13 CWA CITIZEN ENFORCEMENT STORMWATER 1.Clear Rules (Easy Violations to Prove) 2.Vague Rules (Require Interpretation)

14 CWA STORMWATER CITIZEN ENFORCEMENT (Lessons and Questions) Clear Rules (Easy Violations to Prove) Relatively boring issue. Examples Failure to monitor Failure to report Failure to create action plans Adequately describe the site

15 CWA STORMWATER CITIZEN ENFORCEMENT (Lessons and Questions) Vague Rules (Require Interpretation) Much more difficult questions for regulators, industry

16 Example 1 Rule: “The SWPCP must be prepared by a person knowledgeable in stormwater management and familiar with the facility.” 1200-Z Sch. A.6.a. Question: What does it take to be knowledgeable in stormwater management? PE? Registered environmental health specialist? Chemistry degree?

17 Example 2 Rule: Before a new discharge begins discharging to impair waters, it must “Provide data and other technical information that demonstrates that the discharge is not expected to cause or contribute to an exceedance of the water quality standard for which the waterbody is impaired at the point of discharge to the waterbody if the pollutant(s) for which the waterbody is impaired are likely to be present at the site and DEQ has not issued a TMDL for the pollutant(s)..” 1200-Z Sch. A.1.a.iii. Question: what is adequate to “demonstrates that the discharge is not expected to cause or contribute to an exceedance of the water quality standard”?

18 Example 3 Narrative Technology-Based Effluent Limits Z Sch. A.1. Questions: Is a narrative TBEL truly a limit? How you know whether a TBEL is sufficient?

19 Example 3.a Rule: The permittee must “Minimize exposure of manufacturing, processing, material storage areas, including loading and unloading, disposal, cleaning, maintenance and fixed fueling areas, to rain, snow, snowmelt and runoff.” Z Sch. A.1.a. Question: What does minimize mean? To what extent?

20 Example 3.b Rule: “To the extent technologically available and economically practicable and achievable in light of best industry practice, the permit registrant must : i.Locate materials and activities indoors or protect them with storm resistant covers if stormwater from affected areas discharges to surface waters. Acceptable covers include, but are not limited to, permanent structures such as roofs or buildings and temporary covers such as tarps; ii. Use grading, berming, or curbing to divert stormwater away from these areas and prevent stormwater contamination; iii. Store all hazardous substances (see Schedule D.3, Definitions) within berms or other secondary containment devices to prevent leaks and spills from contaminating stormwater. If the use of berms or secondary containment devices is not possible, then store hazardous substances in areas that do not drain to the storm sewer system; iv. Locate materials, equipment and activities in containment and diversion systems, including the storage of leaking or leak-prone vehicles and/or equipment awaiting maintenance, to prevent leaks and spills from contaminating stormwater;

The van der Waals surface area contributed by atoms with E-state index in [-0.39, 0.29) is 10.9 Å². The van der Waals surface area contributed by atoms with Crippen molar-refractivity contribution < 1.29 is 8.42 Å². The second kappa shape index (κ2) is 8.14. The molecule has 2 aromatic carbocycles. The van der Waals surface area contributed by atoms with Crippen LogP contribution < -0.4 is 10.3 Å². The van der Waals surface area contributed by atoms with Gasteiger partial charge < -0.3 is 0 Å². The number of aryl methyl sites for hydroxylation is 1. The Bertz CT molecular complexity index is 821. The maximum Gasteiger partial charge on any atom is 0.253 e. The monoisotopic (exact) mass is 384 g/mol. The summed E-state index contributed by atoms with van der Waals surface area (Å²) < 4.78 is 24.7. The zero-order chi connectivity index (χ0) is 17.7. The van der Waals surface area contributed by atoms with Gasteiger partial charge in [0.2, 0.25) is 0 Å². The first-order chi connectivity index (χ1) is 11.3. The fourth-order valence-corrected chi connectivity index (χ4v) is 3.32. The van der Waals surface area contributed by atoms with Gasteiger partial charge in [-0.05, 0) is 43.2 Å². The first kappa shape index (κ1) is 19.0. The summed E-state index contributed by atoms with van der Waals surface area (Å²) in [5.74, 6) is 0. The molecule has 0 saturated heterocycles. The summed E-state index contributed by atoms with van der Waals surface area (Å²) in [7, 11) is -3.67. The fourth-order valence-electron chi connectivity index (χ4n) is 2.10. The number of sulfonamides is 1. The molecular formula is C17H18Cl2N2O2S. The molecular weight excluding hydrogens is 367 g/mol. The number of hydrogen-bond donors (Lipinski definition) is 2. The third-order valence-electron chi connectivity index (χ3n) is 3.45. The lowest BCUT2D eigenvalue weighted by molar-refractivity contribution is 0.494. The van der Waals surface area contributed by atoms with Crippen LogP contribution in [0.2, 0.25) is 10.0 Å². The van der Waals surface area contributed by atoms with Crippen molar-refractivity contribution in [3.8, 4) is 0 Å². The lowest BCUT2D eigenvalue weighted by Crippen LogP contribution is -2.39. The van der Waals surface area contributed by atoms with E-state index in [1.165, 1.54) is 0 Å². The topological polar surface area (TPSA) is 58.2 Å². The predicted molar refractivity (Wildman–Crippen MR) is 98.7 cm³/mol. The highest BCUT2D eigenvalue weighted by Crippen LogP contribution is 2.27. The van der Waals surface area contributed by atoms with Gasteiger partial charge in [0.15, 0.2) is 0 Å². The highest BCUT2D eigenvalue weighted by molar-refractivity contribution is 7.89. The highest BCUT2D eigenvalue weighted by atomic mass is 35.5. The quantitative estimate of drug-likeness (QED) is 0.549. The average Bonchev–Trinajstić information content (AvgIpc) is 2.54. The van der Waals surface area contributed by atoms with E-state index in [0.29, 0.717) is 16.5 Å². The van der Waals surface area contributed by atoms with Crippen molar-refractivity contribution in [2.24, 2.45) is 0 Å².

21 v. Use drip pans or absorbents under or around leaking or leak-prone vehicles/equipment or store indoors. Drain fluids from equipment and vehicles prior to on-site storage or disposal; vi. Perform all cleaning operations indoors, under cover or in bermed areas that prevent runoff and run-on and also captures overspray; vii. Clean up spills or leaks promptly using absorbents or other effective methods to prevent discharge of pollutants and use spill/overflow protection equipment, and viii. Ensure that all washwater drains to a proper collection system such as a closed- loop system or sanitary sewer and not discharged to the stormwater drainage system unless the washwater is an authorized non-stormwater discharge listed in condition 7 of the Permit Coverage and Exclusion from Coverage section of the permit.

22 Questions: What does “to extent technologically available and economically practicable and achievable in light of best industry practice” even mean? On a industry wide scale? BPJ? Do you think it is sufficient for a SWPCP to simply reiterate the permit language? Does the permit actually require that permittee explain how it will comply with TBELs and WQBELs?

23 Questions: What does “to extent technologically available and economically practicable and achievable in light of best industry practice” even mean? On a industry wide scale? BPJ? Do you think it is sufficient for a SWPCP to simply reiterate the permit language? Does the permit actually require that permittee explain how it will comply with TBELs and WQBELs?

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25 Example 4 Rule: “The permit registrant must not cause or contribute to a violation of instream water quality standards as established in OAR ” 1200-z sch. A.4. Questions: 1.How does anyone know whether whether a WQS has been violated? 2.How difficult is it to link a facility to that WQS violation?

26 BONUS DISCUSSION COPPER AND 1200-z Permit Benchmarks set based on 10% risk of violating WQS.

27 Questions: 1.Does the permit allow for violations of WQS for copper? 1.Does the permit shield facilities from a citizen suit for violating WQS? 1.With respect to copper, does the 1200-z permit run afoul of the CWA’s permitting scheme